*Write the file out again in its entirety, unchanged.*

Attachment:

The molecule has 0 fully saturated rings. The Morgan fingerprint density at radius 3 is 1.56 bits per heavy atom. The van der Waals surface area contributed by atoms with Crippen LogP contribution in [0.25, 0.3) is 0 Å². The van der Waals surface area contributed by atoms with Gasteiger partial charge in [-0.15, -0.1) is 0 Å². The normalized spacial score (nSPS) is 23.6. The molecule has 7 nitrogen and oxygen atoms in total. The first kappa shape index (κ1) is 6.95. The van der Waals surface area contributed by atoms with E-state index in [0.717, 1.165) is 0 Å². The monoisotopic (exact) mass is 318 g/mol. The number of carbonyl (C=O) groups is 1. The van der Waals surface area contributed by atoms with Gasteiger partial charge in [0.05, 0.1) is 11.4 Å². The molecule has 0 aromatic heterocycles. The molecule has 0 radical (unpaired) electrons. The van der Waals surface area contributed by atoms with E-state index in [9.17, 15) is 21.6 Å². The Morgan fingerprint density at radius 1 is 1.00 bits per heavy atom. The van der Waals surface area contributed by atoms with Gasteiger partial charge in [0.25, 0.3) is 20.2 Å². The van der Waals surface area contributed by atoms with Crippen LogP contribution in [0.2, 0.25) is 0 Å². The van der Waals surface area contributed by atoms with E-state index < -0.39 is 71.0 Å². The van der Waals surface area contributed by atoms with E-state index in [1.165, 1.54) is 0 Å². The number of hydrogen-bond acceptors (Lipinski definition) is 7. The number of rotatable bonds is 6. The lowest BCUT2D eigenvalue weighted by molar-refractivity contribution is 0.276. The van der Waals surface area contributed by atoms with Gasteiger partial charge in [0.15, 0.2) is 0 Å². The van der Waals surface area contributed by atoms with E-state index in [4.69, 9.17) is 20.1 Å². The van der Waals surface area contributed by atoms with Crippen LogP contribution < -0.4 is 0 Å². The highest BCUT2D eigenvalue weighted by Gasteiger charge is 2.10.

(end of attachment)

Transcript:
The molecule has 0 fully saturated rings. The Morgan fingerprint density at radius 3 is 1.56 bits per heavy atom. The van der Waals surface area contributed by atoms with Crippen LogP contribution in [0.25, 0.3) is 0 Å². The van der Waals surface area contributed by atoms with Gasteiger partial charge in [-0.15, -0.1) is 0 Å². The normalized spacial score (nSPS) is 23.6. The molecule has 7 nitrogen and oxygen atoms in total. The first kappa shape index (κ1) is 6.95. The van der Waals surface area contributed by atoms with E-state index in [0.717, 1.165) is 0 Å². The monoisotopic (exact) mass is 318 g/mol. The number of carbonyl (C=O) groups is 1. The van der Waals surface area contributed by atoms with Gasteiger partial charge in [0.05, 0.1) is 11.4 Å². The molecule has 0 aromatic heterocycles. The molecule has 0 radical (unpaired) electrons. The van der Waals surface area contributed by atoms with E-state index in [9.17, 15) is 21.6 Å². The Morgan fingerprint density at radius 1 is 1.00 bits per heavy atom. The van der Waals surface area contributed by atoms with Gasteiger partial charge in [0.25, 0.3) is 20.2 Å². The van der Waals surface area contributed by atoms with Crippen LogP contribution in [0.2, 0.25) is 0 Å². The van der Waals surface area contributed by atoms with E-state index < -0.39 is 71.0 Å². The van der Waals surface area contributed by atoms with E-state index in [1.165, 1.54) is 0 Å². The number of hydrogen-bond acceptors (Lipinski definition) is 7. The number of rotatable bonds is 6. The lowest BCUT2D eigenvalue weighted by molar-refractivity contribution is 0.276. The van der Waals surface area contributed by atoms with Gasteiger partial charge in [0.15, 0.2) is 0 Å². The van der Waals surface area contributed by atoms with E-state index in [4.69, 9.17) is 20.1 Å². The van der Waals surface area contributed by atoms with Crippen LogP contribution < -0.4 is 0 Å². The highest BCUT2D eigenvalue weighted by Gasteiger charge is 2.10.